I’m not throwing eggs at any agents or carriers or even the industry here. It would be a terrible waste of perfectly good cage-free, antibiotic free, organic eggs. I’m also not going to point fingers. I am however pointing…as in pointing out some flaws I see in North Carolina Farmowners insurance. The purpose however of finding the flaws is knowing how to fix them. That’s what I do – find and fix.
I’ve been reviewing farmowners policies for twenty years now. Which means I have seen a lot of missing coverages, outdated information, and other problems with farmowners insurance.
At times through those years I didn’t have great options to offer to fix those problems. Now I’m in a position with several carriers and a lot of choices when it comes to tailoring a policy to fix problems when I find them. However I decided it might help to first get people digging in their policies.
I’ve narrowed the big list of problems that regularly “crop” up to the 5 I think are most common. Although I’ve specified North Carolina insurance because it’s what I primarily handle, I’d “bet the farm” these same problems are not unique to NC.
- FARMOWNERS POLICIES CAN COVER HOMES BUT HOMEOWNERS POLICIES DON’T COVER FARMS
This problem is a growing one. Many folks are starting to dabble in growing food and raising livestock in their not-so-farm-sized backyards. Even if they are not in the business of selling the food or animals their homeowners policy could have some significant gaps in coverage.
What’s the big deal? Doesn’t a home policy cover a house, other structures, loss of use and liability? Sure. But it wasn’t designed to cover animal exposure (other than some family pets) and there is limited coverage for any business exposure (and yes selling your eggs to your neighbors might be a business by definition).
If you were raising a cow to milk for your family and the cow was struck by lightning would you expect your homeowners policy to pay you for the loss? What if you decided to start a bee colony at your house do you think your home policy would address the claim if you were sued for your neighbor’s child being stung? A home policy simply can’t do what a farmowners insurance policy can.
2. FARMOWNERS POLICIES THAT ARE FAR FROM FRESHLY PICKED
You took out the policy years ago and haven’t reviewed the coverages since then. I have seen this scenario more than should happen. Your agent comes out (hopefully!) and walks your property when you first take the policy out so they can see your buildings, check for conditions, and be aware how everything is being used. Then time goes by and maybe you add more structures, upgrade your barn, or abandon a building all together.
If you haven’t advised your agent of these changes then your farmowners policy may not be adequately written. Reviewing the policy annually is the best way to avoid the possibility of being caught unaware. Or perhaps uninsured.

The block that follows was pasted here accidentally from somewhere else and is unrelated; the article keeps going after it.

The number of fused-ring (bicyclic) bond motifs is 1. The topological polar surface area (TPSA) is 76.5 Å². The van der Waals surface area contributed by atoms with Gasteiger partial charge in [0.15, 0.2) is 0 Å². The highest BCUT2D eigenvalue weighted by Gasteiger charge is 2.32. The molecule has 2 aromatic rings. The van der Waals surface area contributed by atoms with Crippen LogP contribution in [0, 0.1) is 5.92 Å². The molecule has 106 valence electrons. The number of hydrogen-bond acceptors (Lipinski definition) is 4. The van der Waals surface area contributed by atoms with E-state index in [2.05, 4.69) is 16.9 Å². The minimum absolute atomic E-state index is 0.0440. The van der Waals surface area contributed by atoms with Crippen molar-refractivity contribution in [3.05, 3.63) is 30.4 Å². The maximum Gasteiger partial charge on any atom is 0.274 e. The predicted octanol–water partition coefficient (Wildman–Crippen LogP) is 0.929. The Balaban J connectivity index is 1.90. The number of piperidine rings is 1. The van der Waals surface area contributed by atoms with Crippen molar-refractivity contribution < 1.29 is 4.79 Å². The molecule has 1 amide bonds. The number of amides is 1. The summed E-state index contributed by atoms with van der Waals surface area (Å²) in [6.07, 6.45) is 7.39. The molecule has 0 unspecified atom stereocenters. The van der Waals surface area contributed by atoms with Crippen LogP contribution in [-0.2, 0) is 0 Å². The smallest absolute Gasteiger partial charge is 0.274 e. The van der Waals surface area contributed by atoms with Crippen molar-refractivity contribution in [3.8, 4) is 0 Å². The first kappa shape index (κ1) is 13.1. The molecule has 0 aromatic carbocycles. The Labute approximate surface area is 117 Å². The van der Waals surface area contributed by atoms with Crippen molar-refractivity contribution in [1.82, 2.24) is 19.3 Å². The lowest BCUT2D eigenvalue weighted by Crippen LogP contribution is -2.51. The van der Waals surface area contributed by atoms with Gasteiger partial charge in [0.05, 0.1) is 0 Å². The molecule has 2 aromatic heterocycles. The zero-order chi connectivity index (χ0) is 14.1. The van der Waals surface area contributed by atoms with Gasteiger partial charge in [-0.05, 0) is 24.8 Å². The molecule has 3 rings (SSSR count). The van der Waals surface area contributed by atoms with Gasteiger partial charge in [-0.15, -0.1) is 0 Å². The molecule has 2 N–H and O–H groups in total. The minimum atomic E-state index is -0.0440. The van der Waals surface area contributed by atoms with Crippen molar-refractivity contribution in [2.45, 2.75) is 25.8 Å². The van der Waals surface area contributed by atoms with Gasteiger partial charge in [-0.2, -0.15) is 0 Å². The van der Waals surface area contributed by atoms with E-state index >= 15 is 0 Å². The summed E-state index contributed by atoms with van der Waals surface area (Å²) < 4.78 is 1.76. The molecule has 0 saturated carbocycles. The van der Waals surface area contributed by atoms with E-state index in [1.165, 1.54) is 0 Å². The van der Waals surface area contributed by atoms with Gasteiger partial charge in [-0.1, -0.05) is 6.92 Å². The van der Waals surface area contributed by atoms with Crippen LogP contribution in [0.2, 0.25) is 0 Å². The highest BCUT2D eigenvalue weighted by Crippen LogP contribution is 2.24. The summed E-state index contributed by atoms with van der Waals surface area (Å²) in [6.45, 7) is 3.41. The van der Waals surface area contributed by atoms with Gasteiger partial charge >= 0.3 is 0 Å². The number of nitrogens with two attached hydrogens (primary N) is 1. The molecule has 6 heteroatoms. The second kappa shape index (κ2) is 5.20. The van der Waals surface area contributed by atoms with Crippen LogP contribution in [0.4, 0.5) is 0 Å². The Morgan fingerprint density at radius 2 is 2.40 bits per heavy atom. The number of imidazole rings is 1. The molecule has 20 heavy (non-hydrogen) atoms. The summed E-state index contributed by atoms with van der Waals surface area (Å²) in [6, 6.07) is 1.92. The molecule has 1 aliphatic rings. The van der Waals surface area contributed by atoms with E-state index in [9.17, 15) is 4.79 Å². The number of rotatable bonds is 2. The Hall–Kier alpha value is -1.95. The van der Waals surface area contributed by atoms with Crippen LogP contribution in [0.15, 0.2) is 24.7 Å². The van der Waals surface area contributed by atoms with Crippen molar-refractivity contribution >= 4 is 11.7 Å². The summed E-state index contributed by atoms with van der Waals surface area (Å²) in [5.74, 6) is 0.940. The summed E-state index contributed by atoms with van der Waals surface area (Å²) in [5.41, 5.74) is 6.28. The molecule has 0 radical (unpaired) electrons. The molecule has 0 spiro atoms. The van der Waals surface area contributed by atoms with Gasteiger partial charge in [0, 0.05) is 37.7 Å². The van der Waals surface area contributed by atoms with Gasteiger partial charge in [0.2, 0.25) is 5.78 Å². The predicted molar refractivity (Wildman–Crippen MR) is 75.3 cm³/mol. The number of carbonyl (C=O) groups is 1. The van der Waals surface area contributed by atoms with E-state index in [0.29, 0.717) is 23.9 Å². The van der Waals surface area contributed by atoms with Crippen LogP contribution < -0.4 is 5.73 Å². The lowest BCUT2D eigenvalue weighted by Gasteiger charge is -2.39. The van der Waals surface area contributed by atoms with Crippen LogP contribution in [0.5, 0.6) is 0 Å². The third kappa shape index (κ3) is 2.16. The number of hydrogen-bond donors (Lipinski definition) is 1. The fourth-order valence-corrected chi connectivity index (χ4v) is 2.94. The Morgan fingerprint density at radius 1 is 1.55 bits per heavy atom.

3. BURNED OUT, BROKE DOWN, SHORT CIRCUITED AND NO COVERAGE
It’s pretty time consuming to milk a herd of cows when the milking equipment isn’t working.
Fields don’t get themselves ready without the tractor. A lot of NC Farmowners policies are missing the Equipment Breakdown endorsement. This coverage has some limits but in general can pay out for when things just quit on you. Even your computer or well pump. Repairs or replacement of equipment is costly and the Equipment Breakdown endorsement could be well worth the premium to add it to your policy.
4. LOSS OF USE DOESN’T EQUAL LOSS OF INCOME
Although most NC Farmowners insurance will cover loss of use of the residence covered on the policy that is not the same as loss of income on the business. After a loss occurs there could be a considerable amount of time where no income is coming in because of a covered loss. Buildings used in the production end of your farm could take a while to be rebuilt and during those weeks it results in loss of farm earnings. Adding farm earnings and extra expense (like borrowing, renting, or outsourcing facilities and equipment) to the farmowners policy will give back that lost money.
5. NEW WAYS OF MAKING MONEY COULD COST THE FARMOWNER
The modern farmer is often creative in finding new ways to make money on the farm and with the things they raise or grow. Having the corn maze in the fall on your farm is not the same kind of risk as when you were just growing the crop in those fields. Changing or adding products from your crops could open you up to new liability and recall dangers.
If you are now making a perishable item that you store on the farm you could need spoilage coverage to protect your investment. Maybe it sounded like a good idea to post the cabin on the back of the property up on Air BnB and you didn’t think it mattered to your insurance company. Just like changes to property can affect your coverage, so can what you are doing to make money there. The yearly review should also be a time to discuss those creative ideas.
DIG UP THE PROBLEMS BEFORE THEY GROW TOO BIG
These 5 problems with North Carolina Farmowners insurance aren’t the only 5. You could be missing crop insurance, pollution liability, work comp for those seasonal employees, and much more. You won’t know the problem is there perhaps until it is too late. Why not review your policy and fix the problems. Call me today at 828-652-6212 and let’s see what we can dig up together to help your NC farm grow.